In the Journals

Jumbo acetabular cups may offer advantages in revision arthroplasty

ORLANDO, Fla. — The use of jumbo acetabular cups is a reliable technique in revision arthroplasty, according to a speaker at the Current Concepts in Joint Replacement Winter Meeting.

“You can find a high rate of success at 10 years with a jumbo component,” Paul F. Lachiewicz, MD, said.

Jumbo acetabular components, which are those with a diameter greater than or equal to 62 mm in women and 66 mm in men, have multiple advantages, he said. Techniques for successful jumbo acetabular revisions involve proper sizing, reaming of the acetabulum, careful impaction to achieve a press fit, multiple screw fixation and the use of large heads and cancellous allografts for cavitary defects.

Contraindications for the use of a jumbo acetabular cup include pelvic dissociation, inability to get a rim fit or screw fixation and patients with less than 50% living host bone in the acetabulum, Lachiewicz said.

Paul F. Lachiewicz

Lachiewicz said good long-term data for revision arthroplasty with jumbo acetabular cups have been reported. He and colleagues recently reported 15-year survival data for 129 revisions, which predominantly used titanium fiber-metal mesh components. There was a 3% revision rate for deep infection and 3% revision rate for aseptic loosening. Overall, there were 13 reoperations for other reasons, which included wear, lysis, dislocation, femoral loosening and femoral fracture fixation. Ten-year survival was 97.3% and 15-year survival was 82.8%. Lachiewicz said late loosening was likely related to polyethylene wear and loss of fixation. Dislocation was the most common complication of jumbo acetabular revisions. He said there was a lower risk of dislocation if the head was sized greater than or equal to 32 mm.

“I want to caution you, at least with first-generation surfaces, that mechanical failure increases in the second decade. We hope to have better success with the newer surfaces. With the complication of dislocation, I recommend big heads for all acetabular revisions,” Lachiewicz said. by Kristine Houck, MA, ELS

Reference:

Lachiewicz PF. Paper #62. Presented at: Current Concepts in Joint Replacement Winter Meeting; Dec. 10-13, 2014; Orlando, Fla.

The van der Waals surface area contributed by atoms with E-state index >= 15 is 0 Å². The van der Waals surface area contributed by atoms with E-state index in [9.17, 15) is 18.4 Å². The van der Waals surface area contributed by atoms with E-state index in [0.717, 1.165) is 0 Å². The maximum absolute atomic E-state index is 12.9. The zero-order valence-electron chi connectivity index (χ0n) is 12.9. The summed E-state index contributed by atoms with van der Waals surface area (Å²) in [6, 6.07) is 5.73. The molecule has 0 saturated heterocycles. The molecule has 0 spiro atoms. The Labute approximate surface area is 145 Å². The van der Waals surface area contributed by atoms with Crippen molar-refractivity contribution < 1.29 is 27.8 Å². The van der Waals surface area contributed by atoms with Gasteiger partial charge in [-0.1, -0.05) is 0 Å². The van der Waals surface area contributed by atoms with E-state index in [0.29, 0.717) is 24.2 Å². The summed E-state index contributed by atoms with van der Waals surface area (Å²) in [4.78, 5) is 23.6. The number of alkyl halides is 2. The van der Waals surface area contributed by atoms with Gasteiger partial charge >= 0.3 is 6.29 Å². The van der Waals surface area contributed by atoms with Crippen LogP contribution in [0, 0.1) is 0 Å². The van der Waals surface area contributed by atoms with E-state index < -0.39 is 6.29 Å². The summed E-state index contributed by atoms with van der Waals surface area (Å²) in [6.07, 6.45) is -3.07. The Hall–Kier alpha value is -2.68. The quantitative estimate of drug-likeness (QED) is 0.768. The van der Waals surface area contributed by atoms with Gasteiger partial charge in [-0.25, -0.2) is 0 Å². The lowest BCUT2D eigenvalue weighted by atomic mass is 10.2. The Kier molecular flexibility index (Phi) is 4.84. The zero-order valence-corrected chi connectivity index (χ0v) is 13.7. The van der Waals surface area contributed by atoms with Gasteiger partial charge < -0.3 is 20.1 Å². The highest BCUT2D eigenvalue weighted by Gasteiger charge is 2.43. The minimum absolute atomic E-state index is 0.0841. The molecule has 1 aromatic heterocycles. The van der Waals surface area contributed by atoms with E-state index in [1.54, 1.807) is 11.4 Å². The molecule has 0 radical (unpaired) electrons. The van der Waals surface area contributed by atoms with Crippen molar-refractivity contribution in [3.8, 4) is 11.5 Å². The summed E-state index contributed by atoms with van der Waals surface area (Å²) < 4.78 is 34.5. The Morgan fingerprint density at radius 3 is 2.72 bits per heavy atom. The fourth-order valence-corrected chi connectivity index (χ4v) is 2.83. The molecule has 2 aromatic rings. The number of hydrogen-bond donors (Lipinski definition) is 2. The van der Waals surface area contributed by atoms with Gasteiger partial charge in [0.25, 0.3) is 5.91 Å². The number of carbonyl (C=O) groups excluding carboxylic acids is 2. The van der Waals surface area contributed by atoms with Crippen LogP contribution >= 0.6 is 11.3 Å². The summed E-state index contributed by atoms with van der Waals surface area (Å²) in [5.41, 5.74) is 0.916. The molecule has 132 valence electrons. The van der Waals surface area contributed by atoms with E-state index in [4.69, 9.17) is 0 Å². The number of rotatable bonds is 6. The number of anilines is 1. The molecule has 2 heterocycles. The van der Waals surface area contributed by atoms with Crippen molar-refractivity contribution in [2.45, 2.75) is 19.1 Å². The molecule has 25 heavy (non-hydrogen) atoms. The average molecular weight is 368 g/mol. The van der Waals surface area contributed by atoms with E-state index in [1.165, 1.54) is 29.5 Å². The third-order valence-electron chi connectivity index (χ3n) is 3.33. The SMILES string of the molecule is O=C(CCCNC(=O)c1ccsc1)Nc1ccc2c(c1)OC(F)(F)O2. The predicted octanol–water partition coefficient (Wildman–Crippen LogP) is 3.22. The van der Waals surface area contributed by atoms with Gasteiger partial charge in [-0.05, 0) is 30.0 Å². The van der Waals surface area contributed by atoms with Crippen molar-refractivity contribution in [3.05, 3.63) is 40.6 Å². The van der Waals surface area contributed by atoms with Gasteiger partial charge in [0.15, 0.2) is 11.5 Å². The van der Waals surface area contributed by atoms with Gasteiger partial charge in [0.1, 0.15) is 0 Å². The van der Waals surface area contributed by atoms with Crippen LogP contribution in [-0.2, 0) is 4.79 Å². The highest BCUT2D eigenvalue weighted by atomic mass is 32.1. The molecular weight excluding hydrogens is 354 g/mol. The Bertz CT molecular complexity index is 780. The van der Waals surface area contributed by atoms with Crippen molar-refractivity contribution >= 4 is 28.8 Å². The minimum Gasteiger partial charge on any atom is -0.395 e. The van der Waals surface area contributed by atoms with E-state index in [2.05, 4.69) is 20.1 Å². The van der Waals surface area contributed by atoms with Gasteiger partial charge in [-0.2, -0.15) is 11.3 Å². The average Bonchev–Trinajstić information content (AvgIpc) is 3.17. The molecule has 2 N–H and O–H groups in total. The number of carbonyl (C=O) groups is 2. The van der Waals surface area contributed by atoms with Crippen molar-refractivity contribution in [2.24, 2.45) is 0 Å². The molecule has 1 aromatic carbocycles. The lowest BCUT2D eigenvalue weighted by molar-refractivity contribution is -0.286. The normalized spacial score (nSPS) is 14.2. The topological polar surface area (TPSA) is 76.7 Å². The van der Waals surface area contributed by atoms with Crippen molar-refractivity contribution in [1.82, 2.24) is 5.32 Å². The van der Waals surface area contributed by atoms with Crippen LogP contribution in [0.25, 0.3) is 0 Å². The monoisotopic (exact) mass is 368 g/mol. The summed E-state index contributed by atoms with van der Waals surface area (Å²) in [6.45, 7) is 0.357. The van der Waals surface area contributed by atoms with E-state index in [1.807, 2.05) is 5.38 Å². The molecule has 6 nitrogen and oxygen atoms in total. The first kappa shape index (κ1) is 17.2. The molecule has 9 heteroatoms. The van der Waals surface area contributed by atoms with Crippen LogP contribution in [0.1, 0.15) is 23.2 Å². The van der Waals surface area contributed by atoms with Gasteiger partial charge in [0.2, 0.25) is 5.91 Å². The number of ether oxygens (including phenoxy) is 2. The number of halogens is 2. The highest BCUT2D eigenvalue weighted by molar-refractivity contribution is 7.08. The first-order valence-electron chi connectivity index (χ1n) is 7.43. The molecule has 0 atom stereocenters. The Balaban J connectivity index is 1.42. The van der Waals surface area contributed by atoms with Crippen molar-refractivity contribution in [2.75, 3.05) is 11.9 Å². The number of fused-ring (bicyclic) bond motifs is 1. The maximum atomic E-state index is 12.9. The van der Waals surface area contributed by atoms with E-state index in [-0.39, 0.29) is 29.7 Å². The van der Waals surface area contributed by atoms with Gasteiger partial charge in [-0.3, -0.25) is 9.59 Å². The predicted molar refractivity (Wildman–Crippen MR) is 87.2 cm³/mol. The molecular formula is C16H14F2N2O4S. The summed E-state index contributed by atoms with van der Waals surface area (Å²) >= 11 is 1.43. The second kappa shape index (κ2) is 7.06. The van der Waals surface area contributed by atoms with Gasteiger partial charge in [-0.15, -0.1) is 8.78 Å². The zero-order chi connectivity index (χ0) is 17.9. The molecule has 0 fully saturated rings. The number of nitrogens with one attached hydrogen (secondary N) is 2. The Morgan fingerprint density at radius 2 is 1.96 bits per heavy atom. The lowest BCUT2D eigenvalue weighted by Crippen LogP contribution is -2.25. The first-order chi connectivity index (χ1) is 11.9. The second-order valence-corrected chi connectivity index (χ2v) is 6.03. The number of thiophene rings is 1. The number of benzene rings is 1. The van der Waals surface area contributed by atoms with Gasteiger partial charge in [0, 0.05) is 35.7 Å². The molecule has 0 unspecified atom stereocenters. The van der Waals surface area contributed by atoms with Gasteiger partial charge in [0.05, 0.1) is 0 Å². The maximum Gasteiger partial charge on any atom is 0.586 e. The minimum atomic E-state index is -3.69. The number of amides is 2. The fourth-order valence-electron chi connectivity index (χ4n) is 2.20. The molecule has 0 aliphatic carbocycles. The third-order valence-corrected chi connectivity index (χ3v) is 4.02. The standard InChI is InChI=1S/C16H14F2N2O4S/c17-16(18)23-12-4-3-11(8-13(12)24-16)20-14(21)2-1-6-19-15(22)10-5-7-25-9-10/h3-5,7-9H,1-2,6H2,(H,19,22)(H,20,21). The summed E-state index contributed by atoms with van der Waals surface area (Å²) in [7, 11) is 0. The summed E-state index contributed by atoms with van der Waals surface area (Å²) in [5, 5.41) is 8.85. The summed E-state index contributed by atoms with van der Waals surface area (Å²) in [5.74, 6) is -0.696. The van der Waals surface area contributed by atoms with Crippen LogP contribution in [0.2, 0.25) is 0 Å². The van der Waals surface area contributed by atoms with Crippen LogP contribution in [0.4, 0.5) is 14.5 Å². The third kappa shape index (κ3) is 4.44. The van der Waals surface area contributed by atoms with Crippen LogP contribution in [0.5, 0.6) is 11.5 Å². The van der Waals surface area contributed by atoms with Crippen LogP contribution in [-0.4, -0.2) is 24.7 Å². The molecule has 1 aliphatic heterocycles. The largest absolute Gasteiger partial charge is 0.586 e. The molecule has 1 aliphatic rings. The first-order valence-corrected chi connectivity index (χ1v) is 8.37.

Disclosure: Lachiewicz has no relevant financial disclosures.

ORLANDO, Fla. — The use of jumbo acetabular cups is a reliable technique in revision arthroplasty, according to a speaker at the Current Concepts in Joint Replacement Winter Meeting.

“You can find a high rate of success at 10 years with a jumbo component,” Paul F. Lachiewicz, MD, said.

Jumbo acetabular components, which are those with a diameter greater than or equal to 62 mm in women and 66 mm in men, have multiple advantages, he said. Techniques for successful jumbo acetabular revisions involve proper sizing, reaming of the acetabulum, careful impaction to achieve a press fit, multiple screw fixation and the use of large heads and cancellous allografts for cavitary defects.

Contraindications for the use of a jumbo acetabular cup include pelvic dissociation, inability to get a rim fit or screw fixation and patients with less than 50% living host bone in the acetabulum, Lachiewicz said.

Paul F. Lachiewicz

Lachiewicz said good long-term data for revision arthroplasty with jumbo acetabular cups have been reported. He and colleagues recently reported 15-year survival data for 129 revisions, which predominantly used titanium fiber-metal mesh components. There was a 3% revision rate for deep infection and 3% revision rate for aseptic loosening. Overall, there were 13 reoperations for other reasons, which included wear, lysis, dislocation, femoral loosening and femoral fracture fixation. Ten-year survival was 97.3% and 15-year survival was 82.8%. Lachiewicz said late loosening was likely related to polyethylene wear and loss of fixation. Dislocation was the most common complication of jumbo acetabular revisions. He said there was a lower risk of dislocation if the head was sized greater than or equal to 32 mm.

“I want to caution you, at least with first-generation surfaces, that mechanical failure increases in the second decade. We hope to have better success with the newer surfaces. With the complication of dislocation, I recommend big heads for all acetabular revisions,” Lachiewicz said. by Kristine Houck, MA, ELS

Reference:

Lachiewicz PF. Paper #62. Presented at: Current Concepts in Joint Replacement Winter Meeting; Dec. 10-13, 2014; Orlando, Fla.

Disclosure: Lachiewicz has no relevant financial disclosures.

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